Title: Kaleidoscopic Lives
Author: Roji Abraham
Publisher: Quills Ink, 2015
Even the most ordinary person next door carries at least one story within him/her. Roji Abraham’s debut collection of short stories present some very ordinary people who are embodiments of interesting narratives. The stories are simple but captivating. They are narrated in a lucid and straightforward style. Yet most of them convey some subtle nuance of human life in a gentle but teasing manner.
A few of the stories such as ‘Chocolate Uncle’ and ‘Pilla the Thief’ convey some simple lessons about life without being preachy at all. A few others such as ‘Shahab’ and ‘The Cab Driver’s Story’ inspire and motivate the reader to do something noble in life. Once again, the author manages to do that without being preachy. The protagonists of these stories strike the reader as real persons taken from one’s neighbourhood and that’s precisely where the charm of these stories lie.
The collection is not without its due share of crooks either. ‘The Talented Cook’ presents a cook whose culinary skills are a perfect match for his ability to seduce women. ‘The Cripple’ is about a fraud, the kind we come across frequently on the streets. ‘The German Housemate’ and ‘The First Fan’ probe the inevitable mystery of the other as well as of human relationships. Naiveté that characterises certain souls is dramatised eloquently in ‘Thai Massage’ and ‘Court Witness.’ The final story, ‘Till the Day I Die,’ is a moving tale with an uncharacteristic touch of tragedy and highlights the inevitable ironies of life.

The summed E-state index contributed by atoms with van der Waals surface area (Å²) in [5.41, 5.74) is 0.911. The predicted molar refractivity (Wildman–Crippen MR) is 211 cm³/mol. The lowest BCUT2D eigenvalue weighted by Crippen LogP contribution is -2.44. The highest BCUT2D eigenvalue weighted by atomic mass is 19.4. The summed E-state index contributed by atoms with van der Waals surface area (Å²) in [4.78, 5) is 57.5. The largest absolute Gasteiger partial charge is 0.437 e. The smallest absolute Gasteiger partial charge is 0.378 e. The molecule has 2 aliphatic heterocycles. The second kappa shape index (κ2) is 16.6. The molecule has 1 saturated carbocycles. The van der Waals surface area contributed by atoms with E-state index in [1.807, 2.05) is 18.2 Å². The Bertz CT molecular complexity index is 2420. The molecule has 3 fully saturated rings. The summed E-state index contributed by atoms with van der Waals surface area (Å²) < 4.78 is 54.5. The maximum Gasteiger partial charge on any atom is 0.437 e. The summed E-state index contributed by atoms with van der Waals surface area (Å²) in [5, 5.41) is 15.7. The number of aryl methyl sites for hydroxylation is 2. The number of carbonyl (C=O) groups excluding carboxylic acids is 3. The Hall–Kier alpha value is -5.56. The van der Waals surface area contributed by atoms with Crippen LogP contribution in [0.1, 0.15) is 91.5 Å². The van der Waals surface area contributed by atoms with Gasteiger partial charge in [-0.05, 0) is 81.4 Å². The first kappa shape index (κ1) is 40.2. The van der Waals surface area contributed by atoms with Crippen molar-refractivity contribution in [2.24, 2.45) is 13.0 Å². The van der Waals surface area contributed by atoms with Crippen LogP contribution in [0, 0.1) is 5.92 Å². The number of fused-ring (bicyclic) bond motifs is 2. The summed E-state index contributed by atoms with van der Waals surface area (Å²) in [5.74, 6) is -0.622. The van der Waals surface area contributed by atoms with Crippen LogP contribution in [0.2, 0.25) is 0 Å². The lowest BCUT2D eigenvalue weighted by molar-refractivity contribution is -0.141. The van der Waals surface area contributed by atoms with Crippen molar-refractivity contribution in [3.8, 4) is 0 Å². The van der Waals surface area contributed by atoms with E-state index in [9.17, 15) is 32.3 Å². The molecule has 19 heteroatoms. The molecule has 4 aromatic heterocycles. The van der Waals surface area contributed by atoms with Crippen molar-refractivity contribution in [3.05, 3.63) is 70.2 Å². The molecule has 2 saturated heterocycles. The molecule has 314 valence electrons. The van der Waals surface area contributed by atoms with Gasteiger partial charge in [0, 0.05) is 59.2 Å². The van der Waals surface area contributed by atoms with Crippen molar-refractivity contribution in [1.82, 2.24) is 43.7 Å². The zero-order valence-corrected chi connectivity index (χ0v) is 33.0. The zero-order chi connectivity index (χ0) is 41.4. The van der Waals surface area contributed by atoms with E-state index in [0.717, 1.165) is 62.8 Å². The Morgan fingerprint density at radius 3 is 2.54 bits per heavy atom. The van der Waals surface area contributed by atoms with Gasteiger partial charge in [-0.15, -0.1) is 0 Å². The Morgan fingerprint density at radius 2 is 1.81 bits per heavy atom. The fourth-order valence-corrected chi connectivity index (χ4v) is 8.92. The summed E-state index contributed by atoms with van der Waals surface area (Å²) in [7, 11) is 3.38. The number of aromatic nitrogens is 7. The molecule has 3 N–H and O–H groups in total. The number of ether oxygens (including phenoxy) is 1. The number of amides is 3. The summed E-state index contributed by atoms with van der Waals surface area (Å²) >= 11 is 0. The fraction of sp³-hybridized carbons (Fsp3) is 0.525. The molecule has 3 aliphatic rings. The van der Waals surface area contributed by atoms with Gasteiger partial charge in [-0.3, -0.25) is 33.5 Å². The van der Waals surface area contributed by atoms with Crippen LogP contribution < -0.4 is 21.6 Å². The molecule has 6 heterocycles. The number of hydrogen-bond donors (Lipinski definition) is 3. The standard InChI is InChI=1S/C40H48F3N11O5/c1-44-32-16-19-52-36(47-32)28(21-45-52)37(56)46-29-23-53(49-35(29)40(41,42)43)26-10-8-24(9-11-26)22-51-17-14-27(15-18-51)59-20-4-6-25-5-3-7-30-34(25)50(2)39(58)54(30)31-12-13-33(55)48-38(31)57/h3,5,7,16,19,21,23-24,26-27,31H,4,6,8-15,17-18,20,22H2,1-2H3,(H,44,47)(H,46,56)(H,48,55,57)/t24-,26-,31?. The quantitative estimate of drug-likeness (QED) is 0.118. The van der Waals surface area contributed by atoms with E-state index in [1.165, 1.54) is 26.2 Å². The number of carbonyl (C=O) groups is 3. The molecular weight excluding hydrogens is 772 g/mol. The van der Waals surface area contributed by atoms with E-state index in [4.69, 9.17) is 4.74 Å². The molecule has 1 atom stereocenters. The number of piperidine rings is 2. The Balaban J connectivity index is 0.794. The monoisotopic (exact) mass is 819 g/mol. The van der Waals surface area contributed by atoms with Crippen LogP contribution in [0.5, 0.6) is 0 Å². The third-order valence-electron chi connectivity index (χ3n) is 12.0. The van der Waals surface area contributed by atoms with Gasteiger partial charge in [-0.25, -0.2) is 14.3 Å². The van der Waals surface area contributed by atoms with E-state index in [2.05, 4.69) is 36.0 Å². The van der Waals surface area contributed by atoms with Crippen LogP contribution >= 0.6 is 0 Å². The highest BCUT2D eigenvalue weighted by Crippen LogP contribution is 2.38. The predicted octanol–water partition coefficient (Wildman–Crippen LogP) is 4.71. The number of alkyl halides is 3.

Roji Abraham is a good story teller. Only good story tellers can weave charming tales out of simple, ordinary characters taken from next door. Moreover, he makes use of a highly readable style which will endure him to most readers.